B.C. Green Leader Sonia Furstenau thinks that the NDP government is ignoring the lessons of history in its response to the COVID-19 pandemic.
In a recent interview with retired journalist Bill Amos, Furstenau advanced this argument by citing cholera outbreaks, the Spanish flu pandemic after the First World War, and the HIV/AIDS pandemic of the 1980s and 1990s.
With HIV/AIDS, she noted that governments educated people about how the virus was being transmitted. They were told that unprotected sex and shared needles contributed to the spread. And they also learned about effective measures in response.
"It wasn't 'wear a condom if you choose to'," Furstenau said. "Condoms became widely and freely available."
In the case of cholera, she said that there were serious efforts to clean drinking water through the installation of effective sanitation.
But she maintained to Amos, host of And Now the News podcast, that "implementable solutions" have not been advanced to clean the air to prevent the spread of COVID-19.
"Okay, the air is the issue here," Furstenau said. "So how do we make sure air is as clean and safe as it possibly can be?"
She answered her own question by highlighting the importance of proper ventilation and filtration of the air.
She also mentioned the value of opening windows to increase the flow, as well as new technology, such as UV lights, that can further clean the air.
"Cleaning that air is a fantastic way to diminish the amount of potential virus in the air," Furstenau told Amos.
She declared that there's a need for measurable standards for indoor air quality, plus incentives and supports to meet those standards. She noted that measuring carbon-dioxide levels can also provide guidance to prevent the spread of the virus, including from an asymptomatic person who might in a room.
"I think that it should be agreed that we want to have less of this virus in our communities and in our society," Furstenau said. "That should be the goal, right? How do we suppress this? How do we keep the impacts of this minimal? How do we protect the most vulnerable?”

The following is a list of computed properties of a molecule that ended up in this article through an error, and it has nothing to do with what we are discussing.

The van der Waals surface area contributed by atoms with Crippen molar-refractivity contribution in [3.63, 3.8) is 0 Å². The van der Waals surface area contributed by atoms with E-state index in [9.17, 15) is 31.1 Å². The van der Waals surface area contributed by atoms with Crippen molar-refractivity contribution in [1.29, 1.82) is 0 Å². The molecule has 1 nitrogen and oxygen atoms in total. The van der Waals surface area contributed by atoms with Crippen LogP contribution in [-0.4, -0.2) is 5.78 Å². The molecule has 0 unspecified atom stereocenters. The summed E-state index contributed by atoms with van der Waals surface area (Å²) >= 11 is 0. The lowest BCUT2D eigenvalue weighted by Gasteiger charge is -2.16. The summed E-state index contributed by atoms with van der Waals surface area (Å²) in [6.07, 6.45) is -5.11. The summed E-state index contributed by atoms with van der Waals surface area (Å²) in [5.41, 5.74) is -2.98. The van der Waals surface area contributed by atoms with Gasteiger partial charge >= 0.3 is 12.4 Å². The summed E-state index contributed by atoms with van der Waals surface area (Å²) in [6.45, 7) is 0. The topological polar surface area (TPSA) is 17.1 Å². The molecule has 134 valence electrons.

B.C. Green leader says the public is on its own
Furstenau, who has a master's degree in history, also informed Amos that people grew weary of public-health measures in the second year of the horrific Spanish flu pandemic in the early 20th century.
"It was at that point that the deadliest wave of the flu pandemic actually hit," she said.
For months, Fursteau has been calling for the creation of an independent panel of experts to offer advice to the government.
In addition to having medical and scientific experts, she argued that this panel should include a sociologist, psychologist, and historian.
Early in the interview, Furstenau told Amos that the NDP government's overall message to the public has been "we're kind of on our own now in COVID."
According to her, this is being done as little testing is being conducted. So even though B.C. residents are on their own, she insisted that they don't have "an accurate picture in real time" of the level of illness in their communities upon which they can base decisions.
In addition, she claimed that the province is not doing much to educate the public about Long COVID. She cited a recent study showing that Long COVID can affect one in four children, who experience symptoms for an extended time after infection.
Furstenau also told Amos that studies indicate that Long COVID can strike 10 to 30 percent of infected adults, leaving them with such symptoms as fatigue, brain fog, heart issues, lung issues, and the onset of diabetes. (A recent meta-analysis suggested that 49 percent of people globally have said they've shown symptoms after 120 days.)
"It's not about shutting down everything and everyone staying in their homes," Furstenau said.
Rather, she said that the goal should be to curtail transmissions to reduce the number of people being off work due to illness, which only exacerbates a growing labour shortage.
At the start of the podcast, Furstenau emphasized that she was not attacking any individual, including provincial health officer Dr. Bonnie Henry.
"That's not how I approach things," she said. "I am really looking at policy."